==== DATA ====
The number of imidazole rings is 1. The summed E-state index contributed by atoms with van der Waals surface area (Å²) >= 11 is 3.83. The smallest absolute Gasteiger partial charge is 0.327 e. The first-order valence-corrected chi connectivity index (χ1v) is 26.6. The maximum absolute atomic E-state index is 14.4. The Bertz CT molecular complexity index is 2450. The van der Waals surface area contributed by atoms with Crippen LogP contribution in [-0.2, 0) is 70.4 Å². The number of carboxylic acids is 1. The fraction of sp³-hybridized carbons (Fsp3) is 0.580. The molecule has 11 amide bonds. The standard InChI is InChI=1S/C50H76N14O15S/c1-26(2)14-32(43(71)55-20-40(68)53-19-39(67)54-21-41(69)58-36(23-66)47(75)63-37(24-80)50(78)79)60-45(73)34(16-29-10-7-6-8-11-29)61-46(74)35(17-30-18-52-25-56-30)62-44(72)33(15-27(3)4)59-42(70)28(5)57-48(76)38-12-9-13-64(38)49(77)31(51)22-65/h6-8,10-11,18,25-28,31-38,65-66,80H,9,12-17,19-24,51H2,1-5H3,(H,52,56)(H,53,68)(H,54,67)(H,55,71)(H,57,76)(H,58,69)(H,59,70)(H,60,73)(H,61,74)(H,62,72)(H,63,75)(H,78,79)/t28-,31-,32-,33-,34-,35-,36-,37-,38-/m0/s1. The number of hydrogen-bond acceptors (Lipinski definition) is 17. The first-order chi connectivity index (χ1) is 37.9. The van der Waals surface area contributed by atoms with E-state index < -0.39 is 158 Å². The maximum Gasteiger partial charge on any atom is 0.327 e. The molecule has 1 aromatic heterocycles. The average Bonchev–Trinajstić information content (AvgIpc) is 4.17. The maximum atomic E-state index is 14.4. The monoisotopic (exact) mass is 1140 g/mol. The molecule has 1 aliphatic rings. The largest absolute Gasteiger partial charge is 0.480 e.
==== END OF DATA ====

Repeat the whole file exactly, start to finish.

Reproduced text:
The number of imidazole rings is 1. The summed E-state index contributed by atoms with van der Waals surface area (Å²) >= 11 is 3.83. The smallest absolute Gasteiger partial charge is 0.327 e. The first-order valence-corrected chi connectivity index (χ1v) is 26.6. The maximum absolute atomic E-state index is 14.4. The Bertz CT molecular complexity index is 2450. The van der Waals surface area contributed by atoms with Crippen LogP contribution in [-0.2, 0) is 70.4 Å². The number of carboxylic acids is 1. The fraction of sp³-hybridized carbons (Fsp3) is 0.580. The molecule has 11 amide bonds. The standard InChI is InChI=1S/C50H76N14O15S/c1-26(2)14-32(43(71)55-20-40(68)53-19-39(67)54-21-41(69)58-36(23-66)47(75)63-37(24-80)50(78)79)60-45(73)34(16-29-10-7-6-8-11-29)61-46(74)35(17-30-18-52-25-56-30)62-44(72)33(15-27(3)4)59-42(70)28(5)57-48(76)38-12-9-13-64(38)49(77)31(51)22-65/h6-8,10-11,18,25-28,31-38,65-66,80H,9,12-17,19-24,51H2,1-5H3,(H,52,56)(H,53,68)(H,54,67)(H,55,71)(H,57,76)(H,58,69)(H,59,70)(H,60,73)(H,61,74)(H,62,72)(H,63,75)(H,78,79)/t28-,31-,32-,33-,34-,35-,36-,37-,38-/m0/s1. The number of hydrogen-bond acceptors (Lipinski definition) is 17. The first-order chi connectivity index (χ1) is 37.9. The van der Waals surface area contributed by atoms with E-state index < -0.39 is 158 Å². The maximum Gasteiger partial charge on any atom is 0.327 e. The molecule has 1 aromatic heterocycles. The average Bonchev–Trinajstić information content (AvgIpc) is 4.17. The maximum atomic E-state index is 14.4. The monoisotopic (exact) mass is 1140 g/mol. The molecule has 1 aliphatic rings. The largest absolute Gasteiger partial charge is 0.480 e.